Is it a tablet? A notebook? A desktop?  No, that’s my phone… The lines in the PC market are blurring, as hybrid PC models are announced and await their release into a world that sees the PC market slumping.  We’re on the verge of unveiling Microsoft’s Windows 8, where both desktops and mobile devices offer touch capabilities.  PC makers are taking a hint from tablets and creating products that have the full functionality of a computer, but are looking more and more like their mobile counterparts.  So what is the difference and where is the line drawn?  The whole thing is getting really confusing, even for the experts.

But mobility is the name of the game.  Why not have your cake and eat it too?  That said, as the desktop analyst here at gap intelligence, I feel the need to, check that, I feel the responsibility to know the valid argument for the continuation of the desktop market.  Why should desktops exist if mobility is, in fact, the name of the game?

Well, let’s see… Let’s start with the strengths.  Desktops are known for their power and upgradability.  I think, personally, that desktops are trying to compete too much with everything that connects to the Internet, when that’s just not the way it’s going to be anymore.  It’s like your 40-year-old NFL QB *cough Brett Farve* trying too hard and going outside of his ability to keep his starting job versus the younger (and more mobile) Aaron Rodgers, way after his time has come and gone.  Sorry Brett, you’re not the main guy anymore.  But since you’re on the team, you do have an important role to play, and that is to be the backbone of this team, and help elevate the performance of Aaron, instead of competing with him.  Do what you are good at, and accept what you’re not.  Instead, “Brett” is trying to look the part of a young stud out of college, and it’s just sad.  Now I’m not knocking innovation, but you have got to stick to what you are good at.

Back to desktops.  Desktops are about power, upgradability, and user-friendliness, not flashing lights, and bells and whistles (leave that to the young bucks).  Where desktops are strong, they’ve sacrificed for where they are weak.  Instead, they continue to compete in the market where light-weight, flashy, and highly mobile devices play, and it just can’t keep up.  On top of that, by adding touchscreen capabilities, we’re going to increase the price of the home-bound device… Get back to your roots.  Be strong and reliable, and support the mobile devices, which could use some grounding… Literally.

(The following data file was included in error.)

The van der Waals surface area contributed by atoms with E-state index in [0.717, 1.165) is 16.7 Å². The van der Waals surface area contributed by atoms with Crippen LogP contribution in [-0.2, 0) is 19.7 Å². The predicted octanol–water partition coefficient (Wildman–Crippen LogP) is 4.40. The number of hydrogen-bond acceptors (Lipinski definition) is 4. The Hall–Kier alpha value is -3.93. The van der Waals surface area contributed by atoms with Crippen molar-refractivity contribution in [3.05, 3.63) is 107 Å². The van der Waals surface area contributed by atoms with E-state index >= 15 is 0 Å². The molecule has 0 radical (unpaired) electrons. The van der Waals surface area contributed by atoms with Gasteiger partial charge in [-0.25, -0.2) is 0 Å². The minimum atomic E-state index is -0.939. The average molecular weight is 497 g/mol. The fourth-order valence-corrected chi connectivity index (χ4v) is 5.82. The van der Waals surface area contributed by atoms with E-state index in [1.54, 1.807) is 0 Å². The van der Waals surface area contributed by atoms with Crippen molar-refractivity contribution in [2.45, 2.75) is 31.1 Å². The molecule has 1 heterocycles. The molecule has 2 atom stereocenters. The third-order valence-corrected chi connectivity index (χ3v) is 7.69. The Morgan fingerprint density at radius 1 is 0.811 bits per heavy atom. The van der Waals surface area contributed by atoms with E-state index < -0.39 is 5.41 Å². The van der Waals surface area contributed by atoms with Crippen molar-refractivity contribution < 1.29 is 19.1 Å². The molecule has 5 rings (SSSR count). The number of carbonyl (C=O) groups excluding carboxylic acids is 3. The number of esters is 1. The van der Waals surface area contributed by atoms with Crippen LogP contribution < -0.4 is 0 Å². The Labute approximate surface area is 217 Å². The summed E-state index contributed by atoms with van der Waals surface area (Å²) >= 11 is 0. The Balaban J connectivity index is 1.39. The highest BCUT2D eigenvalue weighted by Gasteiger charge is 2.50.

So what does that look like, practically, for the desktop market?

1. Be the central hub of the household.  Allow mobile devices to connect to you and be their backup systems, doubling for the cloud that crashed a month or two ago.

2. Some way somehow, contribute to the usability of a mobile device.  Allow for easy sharing of resources, files, and memory.  Be the server of the household.

3. Some experts think consumers will refresh their mobile devices two or three times before they refresh upgrade their desktops.  Some people see this as a negative, while I see this as an opportunity.  When a consumer refreshes their mobile device, they want their new device to somewhat resemble their old device, in the way that it’s organized, the backgrounds, the apps, etc.  Desktops should and could be able to do that.

4. Desktops could benefit from revamped marketing, similar to Febreeze in 1993 after P&G realized customers cleaning habits, which resulted in the brand taking off.  Show customers when they should use their desktops versus their mobile devices.  For serious horsepower and tasks.

Lastly (to really drive the point home), I spent the weekend with my aunt and uncle in Las Vegas, Nevada.  My uncle has recently gotten on a gun buying frenzy!  The last time I was at his house, a year ago, he had three guns.  Now he has 12!!!  He has a couple hand guns, a pair of shotguns, and a number of rifles designed for different distances and circumstances.  I would say he is pretty well-prepared for any situation he finds himself in.  Similarly, with desktops, notebooks, and tablets, there is an ideal situation, use, and purpose for each device.  Customers just have to be educated on how, when, and which device they should use for each.  Sometimes it’s not the product that needs to be tweaked; it’s the customer’s way of thinking.